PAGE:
The purpose of this prospective randomized clinical trial was to compare the safety and efficacy of CXL and the placement of intrastromal corneal ring segments (ICRSs) performed concurrently versus sequentially. Patients (N = 198) were randomly assigned to undergo either ICRS implantation followed immediately by CXL during the same session (n = 104) or ICRS placement followed by CXL 3 months later (n = 94). Main outcome measures were changes in maximum keratometry and the topographic inferior-superior difference, maximum flattening of topographic keratometry, and changes in uncorrected distance visual acuity and corrected distance visual acuity. Analysis was conducted for the entire cohort, the two randomized groups, and subgroups stratified according to ICRS size and placement. Patients were observed for 6 months.

Study in Brief

In a prospective randomized clinical trial, outcomes were equivalent whether CXL was performed immediately or 3 months after the placement of intrastromal corneal ring segments (ICRSs) for the treatment of keratoconus. No reduction in safety was observed.


Whether to perform ICRS placement and CXL at the same sitting or sequentially has long been a matter of debate. Based on the results of this study, surgeons can perform ICRS placement and CXL immediately sequentially and thereby hasten patients’ visual recovery, offer them greater convenience, and increase cost-efficiency.

Maximum keratometry decreased by 2.50 D on average. The topographic inferior-superior difference improved by 3.90 D. The average maximum flattening of topographic keratometry was -7.50 D. Uncorrected distance visual acuity improved, on average, by 2.0 logMAR lines, and corrected distance visual acuity improved by 1.1 lines. The investigators found no significant difference in outcomes between the treatment groups.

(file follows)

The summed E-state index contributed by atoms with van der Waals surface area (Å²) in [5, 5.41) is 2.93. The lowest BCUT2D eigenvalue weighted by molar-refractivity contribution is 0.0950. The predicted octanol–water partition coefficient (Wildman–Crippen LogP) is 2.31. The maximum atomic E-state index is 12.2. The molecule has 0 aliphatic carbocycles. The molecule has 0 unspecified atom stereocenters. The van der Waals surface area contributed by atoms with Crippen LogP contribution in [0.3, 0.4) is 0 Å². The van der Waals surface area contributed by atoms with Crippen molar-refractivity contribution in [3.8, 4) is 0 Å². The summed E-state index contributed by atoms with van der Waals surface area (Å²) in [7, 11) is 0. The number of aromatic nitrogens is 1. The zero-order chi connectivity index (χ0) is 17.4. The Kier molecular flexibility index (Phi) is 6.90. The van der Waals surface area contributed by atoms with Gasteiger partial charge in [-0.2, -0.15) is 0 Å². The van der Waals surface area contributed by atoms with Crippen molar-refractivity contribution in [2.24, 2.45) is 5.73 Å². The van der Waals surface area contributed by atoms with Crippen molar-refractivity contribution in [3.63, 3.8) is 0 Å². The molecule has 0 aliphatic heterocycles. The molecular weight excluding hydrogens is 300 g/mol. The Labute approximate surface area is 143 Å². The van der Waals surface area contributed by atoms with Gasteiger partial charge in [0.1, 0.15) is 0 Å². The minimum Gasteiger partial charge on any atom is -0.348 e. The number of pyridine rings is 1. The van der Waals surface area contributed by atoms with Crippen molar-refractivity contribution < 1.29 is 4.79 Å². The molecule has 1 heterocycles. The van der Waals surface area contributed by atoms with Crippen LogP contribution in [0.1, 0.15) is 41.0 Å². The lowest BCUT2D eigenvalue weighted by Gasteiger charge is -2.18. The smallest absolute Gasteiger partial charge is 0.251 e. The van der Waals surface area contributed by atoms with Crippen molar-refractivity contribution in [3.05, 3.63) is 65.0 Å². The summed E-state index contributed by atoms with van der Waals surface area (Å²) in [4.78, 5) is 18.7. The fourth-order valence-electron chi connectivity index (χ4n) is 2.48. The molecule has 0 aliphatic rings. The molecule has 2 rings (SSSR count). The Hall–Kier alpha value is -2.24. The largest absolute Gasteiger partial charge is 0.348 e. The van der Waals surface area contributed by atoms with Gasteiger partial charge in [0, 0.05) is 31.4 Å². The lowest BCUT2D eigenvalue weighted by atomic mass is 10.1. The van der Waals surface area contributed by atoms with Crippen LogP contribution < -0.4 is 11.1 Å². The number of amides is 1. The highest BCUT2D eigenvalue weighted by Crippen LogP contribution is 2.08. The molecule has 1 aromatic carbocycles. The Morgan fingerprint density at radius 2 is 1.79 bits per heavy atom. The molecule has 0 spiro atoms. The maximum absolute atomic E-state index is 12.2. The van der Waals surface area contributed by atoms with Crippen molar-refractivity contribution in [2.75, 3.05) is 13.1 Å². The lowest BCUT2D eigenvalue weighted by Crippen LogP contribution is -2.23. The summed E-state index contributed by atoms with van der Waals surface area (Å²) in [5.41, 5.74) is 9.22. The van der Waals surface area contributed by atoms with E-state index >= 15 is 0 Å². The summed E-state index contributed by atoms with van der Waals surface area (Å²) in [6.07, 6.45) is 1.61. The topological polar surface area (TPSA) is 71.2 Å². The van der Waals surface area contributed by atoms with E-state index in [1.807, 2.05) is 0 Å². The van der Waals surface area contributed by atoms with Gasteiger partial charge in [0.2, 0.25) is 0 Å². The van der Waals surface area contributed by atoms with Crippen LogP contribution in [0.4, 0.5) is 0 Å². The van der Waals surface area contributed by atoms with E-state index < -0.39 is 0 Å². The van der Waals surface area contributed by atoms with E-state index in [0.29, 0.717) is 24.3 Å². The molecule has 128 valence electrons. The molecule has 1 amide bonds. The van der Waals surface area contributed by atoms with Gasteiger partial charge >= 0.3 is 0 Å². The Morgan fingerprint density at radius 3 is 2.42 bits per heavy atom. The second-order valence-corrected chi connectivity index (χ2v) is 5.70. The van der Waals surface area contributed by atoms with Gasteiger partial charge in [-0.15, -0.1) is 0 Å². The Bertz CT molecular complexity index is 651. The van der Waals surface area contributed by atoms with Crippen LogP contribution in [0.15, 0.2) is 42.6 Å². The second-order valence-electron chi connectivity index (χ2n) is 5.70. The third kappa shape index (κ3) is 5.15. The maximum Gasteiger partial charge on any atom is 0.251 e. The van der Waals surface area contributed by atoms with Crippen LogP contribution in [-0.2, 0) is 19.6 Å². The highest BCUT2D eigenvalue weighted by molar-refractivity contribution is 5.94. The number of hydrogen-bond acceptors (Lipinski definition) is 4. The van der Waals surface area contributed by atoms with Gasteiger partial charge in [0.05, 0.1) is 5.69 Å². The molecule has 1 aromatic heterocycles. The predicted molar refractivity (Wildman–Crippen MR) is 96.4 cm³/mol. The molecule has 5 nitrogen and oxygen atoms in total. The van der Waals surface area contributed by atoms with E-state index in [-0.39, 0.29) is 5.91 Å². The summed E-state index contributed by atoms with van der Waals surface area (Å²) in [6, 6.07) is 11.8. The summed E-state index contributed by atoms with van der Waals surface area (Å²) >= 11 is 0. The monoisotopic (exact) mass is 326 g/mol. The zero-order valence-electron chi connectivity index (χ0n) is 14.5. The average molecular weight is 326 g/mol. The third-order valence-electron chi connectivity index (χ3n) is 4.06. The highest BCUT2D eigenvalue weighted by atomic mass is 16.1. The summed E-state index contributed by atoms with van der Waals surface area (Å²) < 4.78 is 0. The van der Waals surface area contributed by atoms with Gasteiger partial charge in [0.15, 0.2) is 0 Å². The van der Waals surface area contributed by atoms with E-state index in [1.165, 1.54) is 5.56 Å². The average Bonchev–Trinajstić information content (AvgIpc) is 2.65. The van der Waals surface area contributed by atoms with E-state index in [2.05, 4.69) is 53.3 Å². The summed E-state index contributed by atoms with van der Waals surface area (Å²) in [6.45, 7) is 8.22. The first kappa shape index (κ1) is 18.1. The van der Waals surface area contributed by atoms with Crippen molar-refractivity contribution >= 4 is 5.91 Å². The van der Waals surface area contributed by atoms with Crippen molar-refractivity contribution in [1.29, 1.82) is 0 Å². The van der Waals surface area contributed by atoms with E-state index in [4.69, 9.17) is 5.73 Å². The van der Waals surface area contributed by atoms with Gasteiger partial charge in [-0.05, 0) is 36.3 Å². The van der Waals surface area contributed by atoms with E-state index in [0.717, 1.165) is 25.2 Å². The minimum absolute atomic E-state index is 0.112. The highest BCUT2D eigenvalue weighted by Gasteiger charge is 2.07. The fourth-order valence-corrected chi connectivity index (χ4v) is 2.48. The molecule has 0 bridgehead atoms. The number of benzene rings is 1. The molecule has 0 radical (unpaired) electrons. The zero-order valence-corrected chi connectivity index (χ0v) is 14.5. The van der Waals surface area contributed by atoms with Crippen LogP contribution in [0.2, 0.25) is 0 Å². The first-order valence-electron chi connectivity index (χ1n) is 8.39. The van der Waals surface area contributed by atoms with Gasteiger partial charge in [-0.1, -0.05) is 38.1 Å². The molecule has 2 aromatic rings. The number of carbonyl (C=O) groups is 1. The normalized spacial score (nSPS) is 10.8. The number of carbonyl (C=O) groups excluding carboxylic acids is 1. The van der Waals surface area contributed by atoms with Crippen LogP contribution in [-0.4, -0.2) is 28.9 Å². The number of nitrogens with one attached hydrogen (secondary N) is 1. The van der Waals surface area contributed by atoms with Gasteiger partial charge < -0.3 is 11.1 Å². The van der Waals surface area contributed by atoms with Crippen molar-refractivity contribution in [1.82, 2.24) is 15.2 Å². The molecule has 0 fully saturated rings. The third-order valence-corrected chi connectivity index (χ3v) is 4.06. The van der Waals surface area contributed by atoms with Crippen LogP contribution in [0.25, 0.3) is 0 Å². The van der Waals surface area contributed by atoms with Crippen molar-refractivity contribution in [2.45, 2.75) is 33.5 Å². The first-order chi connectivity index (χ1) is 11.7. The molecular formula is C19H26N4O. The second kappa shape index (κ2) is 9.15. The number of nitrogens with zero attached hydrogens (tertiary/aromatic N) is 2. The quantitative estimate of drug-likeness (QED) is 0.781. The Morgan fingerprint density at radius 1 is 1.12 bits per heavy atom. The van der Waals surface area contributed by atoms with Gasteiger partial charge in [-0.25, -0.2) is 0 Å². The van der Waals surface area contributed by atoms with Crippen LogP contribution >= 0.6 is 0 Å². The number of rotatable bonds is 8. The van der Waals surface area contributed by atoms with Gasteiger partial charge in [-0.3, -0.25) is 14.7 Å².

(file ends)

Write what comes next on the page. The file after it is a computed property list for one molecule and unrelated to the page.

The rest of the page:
Both ICRS and CXL have been used extensively for the treatment of keratoconus. CXL can halt disease progression,11 whereas ICRSs remodel the cornea.12-28 Combining the two procedures can therefore stop ectatic progression and improve visual acuity. A question long debated, however, is whether the procedures should be performed sequentially or consecutively.

Hersh et al found that both approaches provided equivalent outcomes without a reduction in safety when ICRS placement and CXL were performed at the same sitting. This has practical consequences for surgeons and their patients. Performing ICRS implantation and CXL concurrently saves time, is more cost-effective, and is more convenient for patients.

1. Seiler TG, Wegner A, Senfft T, Seiler T. Dissatisfaction after trifocal IOL implantation and its improvement by selective wavefront-guided LASIK. J Refract Surg. 2019;35(6):346-352.

2. Alió JL, Pikkel J, eds. Multifocal Intraocular Lenses: The Art and the Practice. 2nd ed. Springer Nature; 2019.

3. Kanclerz P, Toto F, Grzybowski A, Alió JL. Extended depth-of-field intraocular lenses: an update. Asia Pac J Ophthalmol. 2020;9(3):194-202.

4. Alió JL. Presbyopic lenses: evidence, masquerade news, and fake news. Asia Pac J Ophthalmol. 2019;8(4):273-274.

5. Alió JL, Alió Del Barrio JL, Vega-Estrada A. Accommodative intraocular lenses: where are we and where we are going. Eye Vis (Lond). 2017;4:16.

6. Alió JL, Pikkel J. Multifocal intraocular lenses: neuroadaptation. In : Alió JL, Pikkel J, eds. Multifocal Intraocular Lenses: The Art and the Practice. 2nd ed. Springer Nature; 2019:53-60.

7. Alió JL, Kaymak H, Breyer D, Cochener B, Plaza-Puche AB. Quality of life related variables measured for three multifocal diffractive intraocular lenses: a prospective randomised clinical trial. Clin Exp Ophthalmol. 2018;46(4):380-388.

8. Maurino V, Allan BD, Rubin GS, Bunce C, Xing W, Findl O, Moorfields Study Group. Quality of vision after bilateral multifocal intraocular lens implantation: a randomized trial—AT LISA 809M versus AcrySof ReSTOR SN6AD1. Ophthalmology. 2015;122(4):700-710.